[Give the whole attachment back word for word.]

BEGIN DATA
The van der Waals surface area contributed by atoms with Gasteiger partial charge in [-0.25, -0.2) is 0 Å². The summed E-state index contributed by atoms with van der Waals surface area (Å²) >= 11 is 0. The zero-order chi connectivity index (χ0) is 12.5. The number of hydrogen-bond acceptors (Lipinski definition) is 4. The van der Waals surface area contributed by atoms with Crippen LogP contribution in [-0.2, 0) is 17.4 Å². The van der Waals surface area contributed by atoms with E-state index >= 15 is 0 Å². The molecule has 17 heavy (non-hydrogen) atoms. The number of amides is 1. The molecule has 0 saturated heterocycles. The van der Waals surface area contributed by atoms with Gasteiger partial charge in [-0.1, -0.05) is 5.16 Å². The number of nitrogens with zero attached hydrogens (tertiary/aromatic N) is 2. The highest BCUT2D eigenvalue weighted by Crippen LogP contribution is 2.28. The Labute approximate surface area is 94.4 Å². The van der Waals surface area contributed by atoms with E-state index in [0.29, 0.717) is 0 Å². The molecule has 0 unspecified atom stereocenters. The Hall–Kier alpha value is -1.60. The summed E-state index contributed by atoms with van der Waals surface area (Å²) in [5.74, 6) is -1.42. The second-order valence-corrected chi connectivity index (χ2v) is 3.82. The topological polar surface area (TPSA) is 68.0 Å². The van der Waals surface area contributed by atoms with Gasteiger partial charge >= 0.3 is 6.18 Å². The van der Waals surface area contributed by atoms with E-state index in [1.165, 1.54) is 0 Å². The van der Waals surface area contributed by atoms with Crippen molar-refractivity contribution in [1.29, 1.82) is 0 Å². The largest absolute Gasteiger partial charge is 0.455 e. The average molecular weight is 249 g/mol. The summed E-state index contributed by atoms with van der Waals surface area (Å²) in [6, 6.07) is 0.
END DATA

The van der Waals surface area contributed by atoms with Gasteiger partial charge in [-0.25, -0.2) is 0 Å². The summed E-state index contributed by atoms with van der Waals surface area (Å²) >= 11 is 0. The zero-order chi connectivity index (χ0) is 12.5. The number of hydrogen-bond acceptors (Lipinski definition) is 4. The van der Waals surface area contributed by atoms with Crippen LogP contribution in [-0.2, 0) is 17.4 Å². The van der Waals surface area contributed by atoms with E-state index >= 15 is 0 Å². The molecule has 17 heavy (non-hydrogen) atoms. The number of amides is 1. The molecule has 0 saturated heterocycles. The van der Waals surface area contributed by atoms with Gasteiger partial charge in [-0.1, -0.05) is 5.16 Å². The number of nitrogens with zero attached hydrogens (tertiary/aromatic N) is 2. The highest BCUT2D eigenvalue weighted by Crippen LogP contribution is 2.28. The Labute approximate surface area is 94.4 Å². The van der Waals surface area contributed by atoms with E-state index in [0.29, 0.717) is 0 Å². The molecule has 0 unspecified atom stereocenters. The Hall–Kier alpha value is -1.60. The summed E-state index contributed by atoms with van der Waals surface area (Å²) in [5.74, 6) is -1.42. The second-order valence-corrected chi connectivity index (χ2v) is 3.82. The topological polar surface area (TPSA) is 68.0 Å². The van der Waals surface area contributed by atoms with Gasteiger partial charge >= 0.3 is 6.18 Å². The van der Waals surface area contributed by atoms with E-state index in [1.165, 1.54) is 0 Å². The van der Waals surface area contributed by atoms with Crippen molar-refractivity contribution in [1.29, 1.82) is 0 Å². The largest absolute Gasteiger partial charge is 0.455 e. The average molecular weight is 249 g/mol. The summed E-state index contributed by atoms with van der Waals surface area (Å²) in [6, 6.07) is 0.